I’ve always been very intrigued by the topics of parallel universe as well as non-linear fictions. When it was introduced in class to us, I was actually quite interested to read and find out what the narrative was about. However, upon reading, I realised there were many times i had to stop, rewind and reread as it was really confusing and uneasily to comprehend. At some parts it was almost as if the content was quite dry? At least, it felt that way to me. Perhaps this was not my cup of tea and I don’t think it’ll be something I’ll read by my accord. Despite all of that, what i really appreciated and liked was how numerous different possibilities could occur due to the different type of actions taken. I also like the concept of the labyrinth and it’s symbolic meaning. Overall, I enjoyed it as the idea and stories were somewhat fresh, something that I’ve never really come across before.

Sensing: Using the camera in my laptop and face location to determine the video frame

Effecting: Tracking

Computing: MAX

Assignment: Using Max as the platform, create video that acts as a movement tracker that follows you as you move sideways.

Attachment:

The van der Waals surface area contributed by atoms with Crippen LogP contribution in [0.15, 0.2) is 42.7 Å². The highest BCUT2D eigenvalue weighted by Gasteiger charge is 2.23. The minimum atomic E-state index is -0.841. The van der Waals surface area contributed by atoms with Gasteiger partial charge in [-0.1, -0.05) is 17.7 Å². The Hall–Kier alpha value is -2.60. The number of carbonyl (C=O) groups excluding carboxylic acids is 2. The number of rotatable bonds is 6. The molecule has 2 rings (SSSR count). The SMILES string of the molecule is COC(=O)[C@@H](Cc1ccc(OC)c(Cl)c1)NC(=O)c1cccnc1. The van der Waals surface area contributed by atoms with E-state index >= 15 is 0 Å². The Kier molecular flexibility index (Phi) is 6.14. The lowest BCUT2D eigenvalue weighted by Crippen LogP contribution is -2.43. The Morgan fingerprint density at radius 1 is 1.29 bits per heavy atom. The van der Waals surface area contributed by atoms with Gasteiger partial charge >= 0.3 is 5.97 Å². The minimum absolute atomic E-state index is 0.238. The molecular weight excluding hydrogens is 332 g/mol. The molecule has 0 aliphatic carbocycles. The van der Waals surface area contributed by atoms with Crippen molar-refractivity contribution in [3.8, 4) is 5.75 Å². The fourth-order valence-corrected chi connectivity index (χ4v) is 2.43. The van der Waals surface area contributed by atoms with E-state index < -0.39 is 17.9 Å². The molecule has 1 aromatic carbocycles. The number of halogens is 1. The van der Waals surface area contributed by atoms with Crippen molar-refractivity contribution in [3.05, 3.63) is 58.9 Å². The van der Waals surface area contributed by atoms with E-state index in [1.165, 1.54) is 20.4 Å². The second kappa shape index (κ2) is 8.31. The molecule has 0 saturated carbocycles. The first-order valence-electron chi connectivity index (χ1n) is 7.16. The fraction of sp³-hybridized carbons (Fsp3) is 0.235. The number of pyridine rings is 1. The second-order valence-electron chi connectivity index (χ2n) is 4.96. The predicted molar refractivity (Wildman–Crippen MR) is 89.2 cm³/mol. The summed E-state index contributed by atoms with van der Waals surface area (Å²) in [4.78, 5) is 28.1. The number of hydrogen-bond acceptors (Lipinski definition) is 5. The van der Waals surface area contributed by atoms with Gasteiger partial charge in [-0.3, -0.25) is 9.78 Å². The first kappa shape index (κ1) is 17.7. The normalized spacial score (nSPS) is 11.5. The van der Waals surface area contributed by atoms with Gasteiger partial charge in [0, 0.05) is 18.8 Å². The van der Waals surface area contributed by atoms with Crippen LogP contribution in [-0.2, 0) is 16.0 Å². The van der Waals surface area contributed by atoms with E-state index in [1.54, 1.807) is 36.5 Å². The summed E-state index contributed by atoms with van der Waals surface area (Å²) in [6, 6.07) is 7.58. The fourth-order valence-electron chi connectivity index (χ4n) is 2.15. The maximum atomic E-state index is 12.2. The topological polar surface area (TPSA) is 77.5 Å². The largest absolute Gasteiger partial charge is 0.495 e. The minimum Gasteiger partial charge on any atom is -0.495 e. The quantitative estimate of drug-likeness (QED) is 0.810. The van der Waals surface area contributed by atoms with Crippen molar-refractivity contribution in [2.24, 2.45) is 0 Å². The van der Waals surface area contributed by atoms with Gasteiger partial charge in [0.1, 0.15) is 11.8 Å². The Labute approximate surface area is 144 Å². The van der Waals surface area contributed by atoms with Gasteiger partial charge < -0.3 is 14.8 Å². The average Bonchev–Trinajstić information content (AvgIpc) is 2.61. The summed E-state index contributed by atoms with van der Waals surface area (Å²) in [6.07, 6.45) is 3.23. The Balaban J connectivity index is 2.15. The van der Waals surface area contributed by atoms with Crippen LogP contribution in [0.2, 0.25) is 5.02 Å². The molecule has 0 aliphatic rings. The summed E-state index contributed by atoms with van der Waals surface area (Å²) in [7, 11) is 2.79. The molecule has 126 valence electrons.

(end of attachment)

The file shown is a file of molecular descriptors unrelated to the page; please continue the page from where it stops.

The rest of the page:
This second assignment is almost like an extension from the first where we still have to make use of what we learnt about face detecting but instead of changing opacity, it is to locate the face and match it with the designated frame from the pre-recorded video. Compared to the first assignment, tackling the first part of this was much easier as it was using basically almost the same theory but just with a few tweaks to fit the task. 

 Challenges: The main problem was figuring out what values to use for the scale. I had to go through several trial and errors before finally settling on the most suitable one. Another problem was when no face was detected, the frame did not freeze at the spot it was last at and it always jumped to the frame that showed my finger pointing to the extreme left (have yet to fix it). I also faced the same problem (room lighting problem) when documenting.

password: maxtracker

Sensing: Using the camera in my laptop and face size to detect distance of person.

Effecting: Reflecting, opacity and transitioning

Computing: MAX

Assignment: Using Max as the platform, create a virtual magic mirror that depends on the distance between a person and the mirror which result in video brightening up (far) or fading out (near).